I only taught English for three years before I became a school librarian. But as I gained experience in those three years, I found that I deviated from the whole-class novel more and more. By my third year, I was head of the reading department, so I did not encounter resistance from someone who thought all the classes should teach the same thing at the same time (ugh--I hate that, too). That year, my class read only two whole-class novels (Hinton's The Outsiders and, ironically, Fahrenheit 451), down from five in my first year. Instead, I immersed my classes to all kinds of poetry, song lyrics, picture books, TV sitcom theme songs, and (very) short stories and essays.

I continued to read YA novels widely, but focused especially on reading the Texas Lone Star List and books my students had recommended to me. I invested in a classroom library full of recently-released titles I knew my students would love. I gave them lots of DEAR time, which was sacred, and I read right alongside my students. My class became energized about reading and talking about books.

As did I.

It was my best year as a teacher, and I regularly had students tell me that they never liked reading until they were in my class. It was this third year that gave me the push I needed to enroll in a graduate program to become a school librarian. The very next school year, I had my very own school library.

Had I taught a fourth year, I know I would have nixed the whole-reading of Fahrenheit 451, choosing instead to compare short selections of F451 with themes from other classic sci-fi like 1984 and Brave New World, picture books like The Librarian of Basra, and popular YA science fiction/dystopia novels and films. I had thought about nixing F451 in my third year, but I wasn't quite confident enough to fight what I perceived could be a battle with higher-ups. It probably would have taken me a bit longer to phase out The Outsiders, which was always popular with students. If I taught English today, I would offer The Outsiders as an option for family- or hero-themed discussion groups, rather than as a whole-class novel. There is not much point in taking weeks to read The Outsiders when the majority of my students have already seen the movie (or will seek it out once we start the book), which was well-made and closely follows the book.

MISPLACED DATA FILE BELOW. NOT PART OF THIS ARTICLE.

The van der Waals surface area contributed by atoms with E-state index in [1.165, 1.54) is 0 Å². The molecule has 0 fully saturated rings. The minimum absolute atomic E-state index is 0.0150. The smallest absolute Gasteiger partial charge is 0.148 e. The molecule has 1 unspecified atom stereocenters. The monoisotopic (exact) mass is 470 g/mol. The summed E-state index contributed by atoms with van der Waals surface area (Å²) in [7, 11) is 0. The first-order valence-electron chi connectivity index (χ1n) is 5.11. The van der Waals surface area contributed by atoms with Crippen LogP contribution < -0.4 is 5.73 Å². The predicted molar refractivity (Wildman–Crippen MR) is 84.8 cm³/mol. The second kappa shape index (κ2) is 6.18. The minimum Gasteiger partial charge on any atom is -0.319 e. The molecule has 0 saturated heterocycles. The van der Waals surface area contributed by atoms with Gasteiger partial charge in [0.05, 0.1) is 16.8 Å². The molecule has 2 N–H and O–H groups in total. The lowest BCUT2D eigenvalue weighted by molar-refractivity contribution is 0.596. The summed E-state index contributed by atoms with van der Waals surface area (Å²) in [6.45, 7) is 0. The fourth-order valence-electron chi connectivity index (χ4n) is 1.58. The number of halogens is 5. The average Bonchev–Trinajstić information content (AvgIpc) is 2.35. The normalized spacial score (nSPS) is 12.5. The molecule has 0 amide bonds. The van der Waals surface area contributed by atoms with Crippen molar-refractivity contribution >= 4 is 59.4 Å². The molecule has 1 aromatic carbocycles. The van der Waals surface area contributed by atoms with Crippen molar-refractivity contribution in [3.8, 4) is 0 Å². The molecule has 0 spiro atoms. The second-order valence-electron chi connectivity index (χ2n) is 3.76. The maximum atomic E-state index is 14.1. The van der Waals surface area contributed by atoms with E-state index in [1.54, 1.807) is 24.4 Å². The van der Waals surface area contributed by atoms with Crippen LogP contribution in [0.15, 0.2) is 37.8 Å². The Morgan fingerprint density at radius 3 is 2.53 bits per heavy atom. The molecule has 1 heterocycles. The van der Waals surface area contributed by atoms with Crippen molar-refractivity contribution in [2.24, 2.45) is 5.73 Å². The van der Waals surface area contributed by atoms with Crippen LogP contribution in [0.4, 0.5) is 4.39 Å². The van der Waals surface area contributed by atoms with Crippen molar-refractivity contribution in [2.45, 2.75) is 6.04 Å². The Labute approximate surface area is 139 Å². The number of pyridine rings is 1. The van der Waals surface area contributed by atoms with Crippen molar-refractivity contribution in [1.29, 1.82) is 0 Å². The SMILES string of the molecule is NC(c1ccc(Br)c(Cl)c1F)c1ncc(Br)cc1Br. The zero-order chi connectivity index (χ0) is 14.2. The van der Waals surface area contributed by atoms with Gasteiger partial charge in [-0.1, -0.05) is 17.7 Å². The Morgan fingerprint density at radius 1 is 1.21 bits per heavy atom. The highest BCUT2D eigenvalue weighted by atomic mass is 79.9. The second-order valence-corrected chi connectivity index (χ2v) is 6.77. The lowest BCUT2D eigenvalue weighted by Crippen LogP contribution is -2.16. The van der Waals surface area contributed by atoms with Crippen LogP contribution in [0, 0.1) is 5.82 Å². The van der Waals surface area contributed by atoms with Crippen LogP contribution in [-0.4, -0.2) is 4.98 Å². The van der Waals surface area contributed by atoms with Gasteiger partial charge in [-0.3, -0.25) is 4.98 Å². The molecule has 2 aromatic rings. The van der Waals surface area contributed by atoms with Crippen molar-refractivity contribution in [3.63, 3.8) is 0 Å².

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I hope I have at least gotten you thinking about whole-class novels in your school or classroom and whether or not they work--or have ever worked--for students. If you are teaching in a school with a whole-class novel culture, brace yourself to go against the grain. Teachers and administrators cling to whole-class novels because they are they way they were taught as students. It won't be easy to initiate a change. Here's my advice for those who want to try to make this change:
  • First and foremost, you must, must get your department colleagues on your side. Your school librarian could also help you advocate for self-selection.
  • Gather your research--I've included some resources to back you up below. Also be sure to read Donalyn Miller's The Book Whisperer. Twice.
  • Develop a plan--what will you teach instead of the whole-class novel? How will you ensure adherence to state education standards and your district's curriculum?
  • Demonstrate how self-selected novels will improve student reading and ultimately, standardized test scores. 
  • Focus on shorter literature for whole-class projects or discussions. Poetry, picture books, short essays, and short stories work well for this and are more likely to keep your students' attention.

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Allyn, Pam. "Against the Whole Class Novel." Education Week. 14 June 2011. Accessed 1 May 2016.

Finley, Todd. "11 Alternatives to 'Round Robin' (and 'Popcorn') Reading." Edutopia. 1 Dec 2014. Accessed 1 May 2016.

Miller, Donalyn. "Rethinking the Whole-Class Novel." Slideshare. 3 Feb 2015. Accessed 1 May 2016.

Mizerny, Cheryl. "Whole Novels vs. Choice Reading: Or Both?" MiddleWeb. 17 Apr 2016. Accessed 1 May 2016.

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Got an opinion on whole-class novels?
I'm waiting (on pins and needles!) to hear your comments!


  1. Way to go Leigh! Great post!


  2. You raise such valid points! We actually do a lot of self selection at the elementary level. We use Google classroom to manage the different groups. Kids are given a discussion prompt after they have reached a given point in the book. They discuss it amongst themselves. Teachers can see everything and comment as well. It works great! Any online class program would work. I also booktalk the books at the beginning to increase student engagement.

  3. I can see both sides of this discussion. I have enjoyed many books that I would not have chosen to read myself, though I do not like being forced to read anything. I'm a narrow reader...horror and suspense are my favorites. As a student, we often do things we think we won't enjoy. The teacher can make the difference in the situation by making it interesting through discussion. There is value in reading a classic or timely book together. When I taught junior high reading, we bonded through discussion of history, social issues, etc. that we saw in the book. If I was tired of reading during a class, I asked a student who was often a more entertaining reader than myself to do it for me. Some students chose to read it themselves, and some needed to be read to and guided more closely through the book. Short stories were always my favorite to teach, but I can't say we should throw out the class novel. Some people like powdered doughnuts, and some do not. I like them. There's just something about that Drake's coffee cakes! ;)